Why are objects always addressed with feminine nouns?
You probably grew up with the knowledge that nouns possess no gender and because the lady who once posed as an English tutor wanted to make life easy for everyone she supported the motion that nouns aren’t gendered specified.
Since this knowledge was infused into you in a school you must have dragged it to every argument holding a negative notion with all certainty that English nouns aren’t gendered affiliated probably screaming at the top of your voice whilst harbouring murderous intent towards the person opposing you.
Or perhaps none of the above can be applicable to your educational experience and as such you’re dumbfounded and unaware of this development.
Well, that’s you, I might have not been diagnosed with hyperthymesia, but I can remember vividly well that my English teacher back in the days mounted the grand stage and blatantly told every present pubescent that English nouns cover all except genders, of course, we believed her we were all implausibly naive.
Can we take this brief moment to ignore the fat potbellied man sitting on an armchair thinking he is invisible!.
Usually, when we come across genders in English every educator takes the liberty to direct our minds to think of male and female simply because no one is ready to explain why a ship can sometimes be called a “she”, that’s just one of the many clandestine NASA has been keeping from us all.
English nouns are gendered specific, and it’s not just the regular male, female, man or woman, boy or girl, it spans way beyond that to the extent that a country is addressed as if it’s sexually-oriented, buckle up you’re about to be “grammared”.
Some random English philosopher/adept thought of every possible way to make life easy for the once struggling to adopt and use a borrowed language, the innovative thought he birthed after gracing himself with the in-depth study of orthography led him to approve the application of gender for the sole purpose of categorization, this was more of a blueprint crafted with no technical tool, no pen no pencil, it was a semi-improvised technique,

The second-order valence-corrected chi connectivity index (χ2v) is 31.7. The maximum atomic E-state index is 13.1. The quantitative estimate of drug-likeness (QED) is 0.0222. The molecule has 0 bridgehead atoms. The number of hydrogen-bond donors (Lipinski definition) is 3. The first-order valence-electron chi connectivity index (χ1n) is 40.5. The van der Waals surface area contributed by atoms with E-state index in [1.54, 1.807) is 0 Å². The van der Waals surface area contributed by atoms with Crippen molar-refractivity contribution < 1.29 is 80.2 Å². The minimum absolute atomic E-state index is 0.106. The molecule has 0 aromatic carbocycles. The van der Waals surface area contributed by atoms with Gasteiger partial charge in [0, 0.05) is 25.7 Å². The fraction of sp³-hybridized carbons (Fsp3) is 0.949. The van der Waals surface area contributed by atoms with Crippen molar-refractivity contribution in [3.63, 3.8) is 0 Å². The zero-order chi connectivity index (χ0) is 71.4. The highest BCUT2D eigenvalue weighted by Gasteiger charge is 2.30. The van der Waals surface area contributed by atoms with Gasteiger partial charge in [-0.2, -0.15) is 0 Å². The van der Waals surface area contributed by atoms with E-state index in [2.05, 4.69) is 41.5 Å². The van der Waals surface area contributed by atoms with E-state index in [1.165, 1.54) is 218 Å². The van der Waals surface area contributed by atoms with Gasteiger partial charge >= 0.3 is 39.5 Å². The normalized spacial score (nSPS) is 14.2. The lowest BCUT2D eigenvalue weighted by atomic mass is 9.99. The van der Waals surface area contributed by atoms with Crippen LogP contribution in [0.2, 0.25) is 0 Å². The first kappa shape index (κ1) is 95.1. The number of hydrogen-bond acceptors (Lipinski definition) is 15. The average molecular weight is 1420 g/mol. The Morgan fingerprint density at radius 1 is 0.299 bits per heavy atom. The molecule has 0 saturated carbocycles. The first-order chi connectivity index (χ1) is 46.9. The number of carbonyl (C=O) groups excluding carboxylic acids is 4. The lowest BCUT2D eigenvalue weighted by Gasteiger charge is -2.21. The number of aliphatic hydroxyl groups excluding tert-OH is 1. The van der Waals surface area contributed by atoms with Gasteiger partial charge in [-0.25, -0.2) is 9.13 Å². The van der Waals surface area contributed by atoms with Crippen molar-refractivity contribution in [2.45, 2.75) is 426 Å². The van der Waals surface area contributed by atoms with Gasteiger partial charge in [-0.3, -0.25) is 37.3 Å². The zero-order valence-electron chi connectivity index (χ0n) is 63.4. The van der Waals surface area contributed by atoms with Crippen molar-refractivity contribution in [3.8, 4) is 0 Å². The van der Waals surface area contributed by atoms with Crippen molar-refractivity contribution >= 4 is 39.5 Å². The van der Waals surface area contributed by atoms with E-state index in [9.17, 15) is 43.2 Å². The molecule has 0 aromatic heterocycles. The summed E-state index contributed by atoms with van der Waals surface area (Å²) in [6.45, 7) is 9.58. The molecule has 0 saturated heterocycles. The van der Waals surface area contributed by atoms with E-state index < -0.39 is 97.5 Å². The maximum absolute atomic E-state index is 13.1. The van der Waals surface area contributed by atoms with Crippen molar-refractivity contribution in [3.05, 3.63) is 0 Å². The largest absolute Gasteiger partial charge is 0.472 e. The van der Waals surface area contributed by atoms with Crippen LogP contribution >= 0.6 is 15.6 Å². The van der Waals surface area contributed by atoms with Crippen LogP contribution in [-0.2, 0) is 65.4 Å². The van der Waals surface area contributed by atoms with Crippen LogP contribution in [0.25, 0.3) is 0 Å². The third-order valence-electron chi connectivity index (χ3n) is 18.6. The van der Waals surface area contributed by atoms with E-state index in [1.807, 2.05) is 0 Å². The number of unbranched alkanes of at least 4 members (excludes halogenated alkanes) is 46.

a guide to enable the division of nouns into different groups. This person remains an unknown chauvinist primarily because no one has ever evolved to spawn out any outgrowing concern towards the reason for this, so no one bothered to dig deep for the name of the creator and why is that?
Because no one gives a damn if a spoon is a “he” or a “she”.
The only time genders are qualified to be important in English is when trying to give a definitive to the breathing organism next to you.
But since English has jointly become a criterion for communication even though it has a foreign origin it is expected of every person to learn every niche of it so instead of discussing why;
A is for apple,
The sky is blue, or,
where babies come from We’ll rather talk about the types of genders in English.
—Biological Gender: we don’t need to cut skin deep on this one, it refers to nouns from which a specific gender is derived because of their biological or most relevant trait. For example, the word man refers to males in totality, everything of masculine origin same goes for women and females.
—Grammatical gender: like earlier stated, it’s a system used to categorize nouns, this type of gender is what makes a noun agree with the modifying pronouns and adjectives.
— metaphorical genders: this is used when personifying abstract objects and concepts with genders.
Joe Devney explains the rubrics cube mechanism on Quora by simply saying;
“The feminine pronoun cannot be used for all inanimate objects, but it can sometimes be used for things that contain, or can contain people, typically, this category includes ships and countries, but probably things as well”.
That has always been and would always be the formulated conceit of Joe Devney the one among many who solves puzzles on Quora.
A lot of people agreed with Devney, but a few random feminists voiced out that the application of such was done to highlight the patriarchal idea that has governed the society a thought that likens women to objects, things that can be owned by their male counterparts. It has seldomly being implied.
The reason why objects are addressed with feminine nouns are;
—as Deveney said, the pronoun “she” is sometimes used to reference things that contain people, e.g. ships vehicles, planets, countries, and continents. The whole notion is been liken to a mother, the whole idea of conceiving kids has really influenced the development of this.
—it is a stylistic method, one employed mostly to enact the idea of a trope used to exercise endearment, this concept can further be broken down to the random cowboy or Farmer who knows his tractor intimately in a way no other man does. sometimes this can be used as a metaphor or imagery.